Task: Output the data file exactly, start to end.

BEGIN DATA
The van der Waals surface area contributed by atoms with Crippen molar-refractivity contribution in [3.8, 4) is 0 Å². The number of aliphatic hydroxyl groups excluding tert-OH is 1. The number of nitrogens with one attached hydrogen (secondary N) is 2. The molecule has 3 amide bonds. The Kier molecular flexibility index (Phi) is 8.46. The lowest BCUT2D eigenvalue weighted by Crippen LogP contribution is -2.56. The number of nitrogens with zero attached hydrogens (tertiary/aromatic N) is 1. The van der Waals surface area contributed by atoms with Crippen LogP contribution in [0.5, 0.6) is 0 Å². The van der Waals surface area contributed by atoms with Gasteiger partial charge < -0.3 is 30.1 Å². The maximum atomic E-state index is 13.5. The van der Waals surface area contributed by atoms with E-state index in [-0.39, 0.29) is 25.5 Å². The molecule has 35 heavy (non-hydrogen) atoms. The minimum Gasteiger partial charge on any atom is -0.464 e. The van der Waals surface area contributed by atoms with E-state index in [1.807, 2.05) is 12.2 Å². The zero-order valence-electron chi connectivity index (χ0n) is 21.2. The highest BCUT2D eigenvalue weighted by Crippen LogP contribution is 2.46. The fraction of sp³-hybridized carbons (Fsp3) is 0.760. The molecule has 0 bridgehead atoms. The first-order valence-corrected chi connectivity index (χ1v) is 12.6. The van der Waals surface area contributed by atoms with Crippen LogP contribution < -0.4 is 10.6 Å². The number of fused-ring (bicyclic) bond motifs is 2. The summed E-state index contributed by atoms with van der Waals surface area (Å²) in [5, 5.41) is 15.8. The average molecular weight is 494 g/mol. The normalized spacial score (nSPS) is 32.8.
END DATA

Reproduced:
The van der Waals surface area contributed by atoms with Crippen molar-refractivity contribution in [3.8, 4) is 0 Å². The number of aliphatic hydroxyl groups excluding tert-OH is 1. The number of nitrogens with one attached hydrogen (secondary N) is 2. The molecule has 3 amide bonds. The Kier molecular flexibility index (Phi) is 8.46. The lowest BCUT2D eigenvalue weighted by Crippen LogP contribution is -2.56. The number of nitrogens with zero attached hydrogens (tertiary/aromatic N) is 1. The van der Waals surface area contributed by atoms with Crippen LogP contribution in [0.5, 0.6) is 0 Å². The van der Waals surface area contributed by atoms with Gasteiger partial charge < -0.3 is 30.1 Å². The maximum atomic E-state index is 13.5. The van der Waals surface area contributed by atoms with E-state index in [-0.39, 0.29) is 25.5 Å². The molecule has 35 heavy (non-hydrogen) atoms. The minimum Gasteiger partial charge on any atom is -0.464 e. The van der Waals surface area contributed by atoms with E-state index in [1.807, 2.05) is 12.2 Å². The zero-order valence-electron chi connectivity index (χ0n) is 21.2. The highest BCUT2D eigenvalue weighted by Crippen LogP contribution is 2.46. The fraction of sp³-hybridized carbons (Fsp3) is 0.760. The molecule has 0 bridgehead atoms. The first-order valence-corrected chi connectivity index (χ1v) is 12.6. The van der Waals surface area contributed by atoms with Crippen LogP contribution < -0.4 is 10.6 Å². The number of fused-ring (bicyclic) bond motifs is 2. The summed E-state index contributed by atoms with van der Waals surface area (Å²) in [5, 5.41) is 15.8. The average molecular weight is 494 g/mol. The normalized spacial score (nSPS) is 32.8.